The Walking Dead isn’t just a hit for AMC, it’s a runaway success. The pilot last year roped in nearly 5.2 million viewers and averaged 3.5 million for the season. Season 2 broke the show’s own record with 7.3 million viewers—with a whopping 4.8 million in the 18-49 demographic sweet spot. To no one’s surprise, AMC renewed TWD for a third season. Overall, this is good news. TWD is a solid show with enough action, horror, and philosophical waxing to string along dissenters happy with one of those aspects and unhappy with the rest. For those of us that expect all three, a third season comes with more than a little trepidation.
But before we boot up the complaint machine, let’s break down what worked. “Save the Last One” was, in general, a decent episode. I could be generous and call it “good,” but I’ve had 10 hours of sleep in the last three days and generous isn’t one of my strong suits right now. So let’s just go with “not completely awful or boring.” One of the things I liked most about the pilot was that it didn’t revolve entirely around zombies killing people. TWD isn’t like most zombie movies where everyone gets killed or the government swoops in and contains the damage. Instead, the apocalypse came and went. This is a story about what happens next, what happens to those left behind to crawl out of the wreckage. Grimes and co. aren’t anywhere near the point yet where they can even begin to consider rebuilding or settling, much less sort out the rules of the zombie contagion. They’re stuck just trying to make it from one day to the next. TWD isn’t a horror show where zombies pick off the secondary characters; it’s survival horror where those still alive are ultimately more deadly than the undead.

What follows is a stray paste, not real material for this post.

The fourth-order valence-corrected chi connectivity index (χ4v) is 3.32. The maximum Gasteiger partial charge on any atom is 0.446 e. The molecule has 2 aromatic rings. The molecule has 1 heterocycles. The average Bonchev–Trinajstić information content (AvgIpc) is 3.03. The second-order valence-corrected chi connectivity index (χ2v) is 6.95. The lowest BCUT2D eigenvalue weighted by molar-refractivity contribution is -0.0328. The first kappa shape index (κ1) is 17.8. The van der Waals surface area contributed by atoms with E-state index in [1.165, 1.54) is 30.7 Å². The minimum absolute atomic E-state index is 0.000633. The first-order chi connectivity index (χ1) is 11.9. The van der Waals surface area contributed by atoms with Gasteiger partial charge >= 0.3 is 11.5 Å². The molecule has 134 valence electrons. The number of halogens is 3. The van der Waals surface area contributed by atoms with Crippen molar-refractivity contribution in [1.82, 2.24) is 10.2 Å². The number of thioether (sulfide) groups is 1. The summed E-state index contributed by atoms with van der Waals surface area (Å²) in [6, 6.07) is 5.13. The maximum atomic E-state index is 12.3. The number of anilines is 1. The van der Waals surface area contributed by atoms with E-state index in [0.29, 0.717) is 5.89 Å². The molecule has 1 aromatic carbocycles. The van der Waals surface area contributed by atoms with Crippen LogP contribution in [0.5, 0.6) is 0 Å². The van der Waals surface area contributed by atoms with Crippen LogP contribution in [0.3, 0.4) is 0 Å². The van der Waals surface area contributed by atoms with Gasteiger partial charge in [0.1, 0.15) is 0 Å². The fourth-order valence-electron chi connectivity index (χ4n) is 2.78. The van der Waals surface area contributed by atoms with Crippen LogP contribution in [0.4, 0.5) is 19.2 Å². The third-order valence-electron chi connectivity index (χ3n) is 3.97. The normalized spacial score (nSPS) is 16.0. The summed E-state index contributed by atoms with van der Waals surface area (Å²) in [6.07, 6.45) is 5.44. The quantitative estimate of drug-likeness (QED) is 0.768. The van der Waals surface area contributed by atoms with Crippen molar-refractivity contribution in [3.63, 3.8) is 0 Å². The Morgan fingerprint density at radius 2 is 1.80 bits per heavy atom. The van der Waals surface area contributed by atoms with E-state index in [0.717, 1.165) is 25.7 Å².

“Save” played up that part well. A lot can happen in one night, and those few short hours at Hershel’s farm were no exception. It brought a whole host of character developments and laid the groundwork for several potential storylines. Glenn and Maggie finally got some screen time together and delivered a nice respite from the uncertainties of the outside world. Glenn has always been horribly underused and pairing him with someone as daring and bold as Maggie is a nice touch, one that will hopefully bring out the best in both of them. They weren’t the only unusual match-up, though. Daryl and Andrea had some one-on-one time during an ill-advised walk through zombie-infested woods in the middle of the night. (Seriously, who does that?) When the writers aren’t pushing her to win the Sulking Ice Queen of the Year Award, Andrea is a pretty cool character. Daryl continues to win the show by virtue of his persistent awesomeness. I vote for her and Daryl to run off together and raise a little army of zombie-killing babies. They’d tie up this End of Days nonsense in no time flat.